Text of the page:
• The use of ultrasound therapy and TENS (transcutaneous electrical stimulation) on the affected area helps in reducing pain and aids the healing process
    • Electrotherapy sometimes offers a placebo effect
    • Manual therapy- neural mobilization and stretching exercises help in healing non-surgically


Initially, any major physical exercises are to be avoided till the pain and the swelling subside.

However, gentle and slow movement is encouraged.

  1. Isometric knee flexion- Put a roll of a towel under your heel and sit on your bed
    • Slightly bend your knee
    • Gently press the towel against the bed kept under your heel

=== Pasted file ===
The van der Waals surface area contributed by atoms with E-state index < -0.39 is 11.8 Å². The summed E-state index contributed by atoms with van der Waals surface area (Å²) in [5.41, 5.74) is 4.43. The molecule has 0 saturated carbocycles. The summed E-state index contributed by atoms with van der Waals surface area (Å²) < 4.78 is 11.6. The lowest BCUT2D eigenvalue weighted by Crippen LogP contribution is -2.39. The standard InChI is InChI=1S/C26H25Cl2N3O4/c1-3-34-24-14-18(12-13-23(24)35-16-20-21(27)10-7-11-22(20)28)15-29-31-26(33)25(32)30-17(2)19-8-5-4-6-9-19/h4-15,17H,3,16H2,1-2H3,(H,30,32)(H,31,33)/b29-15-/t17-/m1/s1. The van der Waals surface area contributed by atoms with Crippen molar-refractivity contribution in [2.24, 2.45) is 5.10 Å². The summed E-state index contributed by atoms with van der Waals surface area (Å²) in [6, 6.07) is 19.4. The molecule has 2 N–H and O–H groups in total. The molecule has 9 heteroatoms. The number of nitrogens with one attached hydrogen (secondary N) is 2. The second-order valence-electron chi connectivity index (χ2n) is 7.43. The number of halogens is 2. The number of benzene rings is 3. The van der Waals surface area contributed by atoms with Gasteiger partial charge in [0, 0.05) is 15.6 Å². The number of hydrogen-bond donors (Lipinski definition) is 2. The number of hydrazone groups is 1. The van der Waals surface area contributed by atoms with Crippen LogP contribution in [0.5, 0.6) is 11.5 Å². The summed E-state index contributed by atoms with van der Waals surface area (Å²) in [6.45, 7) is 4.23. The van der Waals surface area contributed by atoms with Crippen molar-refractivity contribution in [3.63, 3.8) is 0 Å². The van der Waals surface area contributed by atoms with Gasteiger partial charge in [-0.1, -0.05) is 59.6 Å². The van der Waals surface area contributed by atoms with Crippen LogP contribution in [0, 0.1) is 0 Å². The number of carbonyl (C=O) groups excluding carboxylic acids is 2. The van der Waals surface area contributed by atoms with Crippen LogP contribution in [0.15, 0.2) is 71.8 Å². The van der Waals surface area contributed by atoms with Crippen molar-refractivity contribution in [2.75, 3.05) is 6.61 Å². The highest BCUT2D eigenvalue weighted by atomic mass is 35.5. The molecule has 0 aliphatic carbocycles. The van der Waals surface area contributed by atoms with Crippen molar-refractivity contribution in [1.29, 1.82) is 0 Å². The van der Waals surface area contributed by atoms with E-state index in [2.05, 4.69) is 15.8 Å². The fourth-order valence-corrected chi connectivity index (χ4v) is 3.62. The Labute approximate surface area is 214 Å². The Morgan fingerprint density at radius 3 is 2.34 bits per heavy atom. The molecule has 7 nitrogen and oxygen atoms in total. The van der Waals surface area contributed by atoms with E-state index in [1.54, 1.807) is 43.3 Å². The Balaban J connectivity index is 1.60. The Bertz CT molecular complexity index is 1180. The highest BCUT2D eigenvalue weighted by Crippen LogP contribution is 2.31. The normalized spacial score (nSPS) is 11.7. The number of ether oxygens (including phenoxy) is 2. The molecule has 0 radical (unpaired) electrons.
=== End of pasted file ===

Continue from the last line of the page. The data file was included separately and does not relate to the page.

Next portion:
• Hold for 10 secs and then release
    • Repeat this exercise 10 times
  1. Straight leg raise- Lie on your back
    • Gently lift one leg, and hold
    • Relax and lower your leg down. Do this on both legs
    • Care should be taken to limit the load to the injured muscle to avoid re-injury

NOTE: all these exercises must be performed in a pain-free range.

With improvement in pain, after the first week, the exercises should progress from isometric to an advanced level with proper care.

  1. Pelvic bridging- lie on your back
    • Bend your knees and keep your feet flat on the bed.
    • Slowly lift your hip and hold for 5 seconds, relax and lower your hip down
    • Repeat this exercise 10 times
  • Hamstring stretching- lie on your back
    • straighten your leg and lift it
    • Wrap a long towel or a belt around your feet and gently pull the belt in an upward direction Hold there for a few seconds